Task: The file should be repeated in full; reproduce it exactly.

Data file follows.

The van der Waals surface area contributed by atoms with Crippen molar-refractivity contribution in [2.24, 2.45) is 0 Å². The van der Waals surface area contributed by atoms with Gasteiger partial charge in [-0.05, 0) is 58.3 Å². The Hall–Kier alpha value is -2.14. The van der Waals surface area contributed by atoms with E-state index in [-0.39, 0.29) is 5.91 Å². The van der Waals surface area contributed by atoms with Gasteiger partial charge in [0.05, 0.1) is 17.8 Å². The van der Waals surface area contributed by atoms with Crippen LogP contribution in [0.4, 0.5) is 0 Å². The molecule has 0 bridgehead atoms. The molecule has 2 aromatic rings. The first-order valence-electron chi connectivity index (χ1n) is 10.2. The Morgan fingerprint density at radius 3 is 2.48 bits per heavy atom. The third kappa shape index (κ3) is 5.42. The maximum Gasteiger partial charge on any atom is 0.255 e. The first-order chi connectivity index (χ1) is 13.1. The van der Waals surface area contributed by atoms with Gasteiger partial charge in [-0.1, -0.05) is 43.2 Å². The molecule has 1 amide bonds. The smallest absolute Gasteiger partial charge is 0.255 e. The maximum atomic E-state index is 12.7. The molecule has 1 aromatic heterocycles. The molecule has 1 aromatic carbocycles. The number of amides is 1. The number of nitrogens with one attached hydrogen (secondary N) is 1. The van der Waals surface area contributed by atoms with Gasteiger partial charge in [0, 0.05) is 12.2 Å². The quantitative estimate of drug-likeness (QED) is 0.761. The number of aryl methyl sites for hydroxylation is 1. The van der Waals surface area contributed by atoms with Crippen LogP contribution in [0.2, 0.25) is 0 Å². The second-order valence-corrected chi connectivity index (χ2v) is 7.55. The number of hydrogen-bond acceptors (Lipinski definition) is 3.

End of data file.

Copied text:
The van der Waals surface area contributed by atoms with Crippen molar-refractivity contribution in [2.24, 2.45) is 0 Å². The van der Waals surface area contributed by atoms with Gasteiger partial charge in [-0.05, 0) is 58.3 Å². The Hall–Kier alpha value is -2.14. The van der Waals surface area contributed by atoms with E-state index in [-0.39, 0.29) is 5.91 Å². The van der Waals surface area contributed by atoms with Gasteiger partial charge in [0.05, 0.1) is 17.8 Å². The van der Waals surface area contributed by atoms with Crippen LogP contribution in [0.4, 0.5) is 0 Å². The molecule has 0 bridgehead atoms. The molecule has 2 aromatic rings. The first-order valence-electron chi connectivity index (χ1n) is 10.2. The Morgan fingerprint density at radius 3 is 2.48 bits per heavy atom. The third kappa shape index (κ3) is 5.42. The maximum Gasteiger partial charge on any atom is 0.255 e. The first-order chi connectivity index (χ1) is 13.1. The van der Waals surface area contributed by atoms with Gasteiger partial charge in [-0.1, -0.05) is 43.2 Å². The molecule has 1 amide bonds. The smallest absolute Gasteiger partial charge is 0.255 e. The maximum atomic E-state index is 12.7. The molecule has 1 aromatic heterocycles. The molecule has 1 aromatic carbocycles. The number of amides is 1. The number of nitrogens with one attached hydrogen (secondary N) is 1. The van der Waals surface area contributed by atoms with Gasteiger partial charge in [0, 0.05) is 12.2 Å². The quantitative estimate of drug-likeness (QED) is 0.761. The number of aryl methyl sites for hydroxylation is 1. The van der Waals surface area contributed by atoms with Crippen LogP contribution in [0.2, 0.25) is 0 Å². The second-order valence-corrected chi connectivity index (χ2v) is 7.55. The number of hydrogen-bond acceptors (Lipinski definition) is 3.